How to Tissue Culture Cannabis
How to Tissue Culture Cannabis
Share this article:
Basics of Cannabis
Cannabis, belonging to the Cannabacea family, is historically popular in the Middle East and Asia for its medicinal properties. Cannabis is also an annual flowering herb that has its male and female reproductive organs separately present in different individuals (i.e dioecious) and involves open pollination. It’s a plant with several benefits. It’s used for fiber, oilseeds, food, and recreational and medicinal drugs. The culturing of Cannabis is highly controlled and regulated in countries because of its psychoactive effects.
This article discusses a brief history and procedure of tissue culture of Cannabis. But if you are looking for general information, culturing techniques, advantages, and disadvantages of tissue culture of cannabis. Then, you can refer to our previous article titled “tissue culture propagation of Cannabis”.
History of Cannabis tissue culture
The applications of Cannabis were neglected over years because of its use as a psychoactive drug. It was highly restricted in several countries including Canada and the US initially in 1912. The early small-scale investigations have shown its use to treat multiple diseases like autism spectrum disorder, anxiety, chronic pain, and seizures. But, the Cannabis culture restrictions slowed down (and completely stopped at some places) the progress of Cannabis research and its commercialization. It created several challenges in investigating the medicinal, agronomic, horticulture, and biotechnological aspects of the plant.
But in 2014 Cannabis was legalized again in several parts of the world for its medicinal and recreational values with some guidelines, regulations, and control.
Cannabis belongs to the family Cannabaceae. It’s a fast-growing plant that grows typically 6m in its native habitat. The plants show the difference in its height depending on the habitat in which it is being grown. For example, Cannabis plants grown in temperate regions are comparatively shorter in size than their native habitat.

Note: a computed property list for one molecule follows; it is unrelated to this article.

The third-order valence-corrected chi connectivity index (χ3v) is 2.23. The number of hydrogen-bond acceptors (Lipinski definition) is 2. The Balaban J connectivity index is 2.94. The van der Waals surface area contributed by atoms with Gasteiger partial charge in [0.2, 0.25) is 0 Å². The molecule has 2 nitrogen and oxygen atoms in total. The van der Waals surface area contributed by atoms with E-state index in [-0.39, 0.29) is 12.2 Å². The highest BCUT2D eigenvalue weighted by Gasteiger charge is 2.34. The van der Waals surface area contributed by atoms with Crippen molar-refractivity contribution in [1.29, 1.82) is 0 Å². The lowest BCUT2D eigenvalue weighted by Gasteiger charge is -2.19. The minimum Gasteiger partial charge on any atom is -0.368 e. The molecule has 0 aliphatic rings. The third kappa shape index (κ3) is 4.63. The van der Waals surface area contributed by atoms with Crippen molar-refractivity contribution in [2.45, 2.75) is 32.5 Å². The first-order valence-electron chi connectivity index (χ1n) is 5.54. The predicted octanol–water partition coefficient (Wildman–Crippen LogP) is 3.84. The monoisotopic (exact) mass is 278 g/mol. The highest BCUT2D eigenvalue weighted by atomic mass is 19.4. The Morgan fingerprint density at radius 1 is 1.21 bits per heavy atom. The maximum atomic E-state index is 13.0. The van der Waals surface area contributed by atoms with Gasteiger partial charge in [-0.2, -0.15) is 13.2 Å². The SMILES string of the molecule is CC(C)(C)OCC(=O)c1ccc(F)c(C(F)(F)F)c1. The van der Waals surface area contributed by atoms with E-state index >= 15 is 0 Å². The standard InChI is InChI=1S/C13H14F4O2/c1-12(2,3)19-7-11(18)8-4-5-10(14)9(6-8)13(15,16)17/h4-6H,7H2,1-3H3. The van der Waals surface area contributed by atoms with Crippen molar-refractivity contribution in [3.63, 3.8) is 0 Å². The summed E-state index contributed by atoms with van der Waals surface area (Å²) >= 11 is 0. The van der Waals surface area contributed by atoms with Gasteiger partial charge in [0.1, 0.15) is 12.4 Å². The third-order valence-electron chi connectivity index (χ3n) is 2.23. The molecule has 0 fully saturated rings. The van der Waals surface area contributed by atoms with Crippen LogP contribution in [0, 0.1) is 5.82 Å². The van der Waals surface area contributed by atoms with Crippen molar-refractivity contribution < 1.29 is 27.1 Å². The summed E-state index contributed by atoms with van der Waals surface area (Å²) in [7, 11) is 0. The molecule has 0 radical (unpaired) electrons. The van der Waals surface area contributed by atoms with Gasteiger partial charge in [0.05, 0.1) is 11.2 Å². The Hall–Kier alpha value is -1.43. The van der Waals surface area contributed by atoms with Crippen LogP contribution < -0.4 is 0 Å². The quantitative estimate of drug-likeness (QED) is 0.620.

Cannabis’s first two leaves are opposite when it starts growing but eventually, the arrangement of leaves becomes alternate with the plant’s growth. The leaves are digitate and range from 5-11 cm in size. They are dioecious but the sexuality of the plant can not be identified until the flowers begin to appear. The male Cannabis plants are generally not utilized as medicinal plants because of the low level of cannabinoids (a secondary compound used to manufacture medicine/drugs) present in them.
The procedure of tissue culture of Cannabis
The tissue culture of Cannabis is the clonal propagation of the plant under a controlled aseptic environment. The technique is used to obtain secondary compounds from the plants, which mainly include cannabinoids. The techniques that have been extensively studied in terms of Cannabis tissue culture include callus induction and Agrobacterium-mediated transformation of hemp.
Here, the procedure of tissue culture of Cannabis is explained that is taken from the study of “Lata, H., Chandra, S., Khan, I. A., & ElSohly, M. A. (2016). In Vitro Propagation of Cannabis sativa L. and Evaluation of Regenerated Plants for Genetic Fidelity and Cannabinoids Content for Quality Assurance. Protocols for In Vitro Cultures and Secondary Metabolite Analysis of Aromatic and Medicinal Plants, Second Edition, 275–288”.
Want to learn more about protocols, materials, equipment, and procedures on how to Tissue Culture Cannabis? Join us this October 13 - 16, 2022 for our upcoming Tissue Culture Master Class: Cannabis with our resident expert, David Critzer from Onsite Microprop, LLC!
- Lata, H., Chandra, S., Khan, I. A., & ElSohly, M. A. (2016). In Vitro Propagation of Cannabis sativa L. and Evaluation of Regenerated Plants for Genetic Fidelity and Cannabinoids Content for Quality Assurance. Protocols for In Vitro Cultures and Secondary Metabolite Analysis of Aromatic and Medicinal Plants, Second Edition, 275–288.
- Monthony, A.S.; Page, S.R.; Hesami, M.; Jones, A.M.P. The Past, Present and Future of Cannabis sativa Tissue Culture. Plants 2021, 10, 185. https://doi.org/10.3390/plants 10010185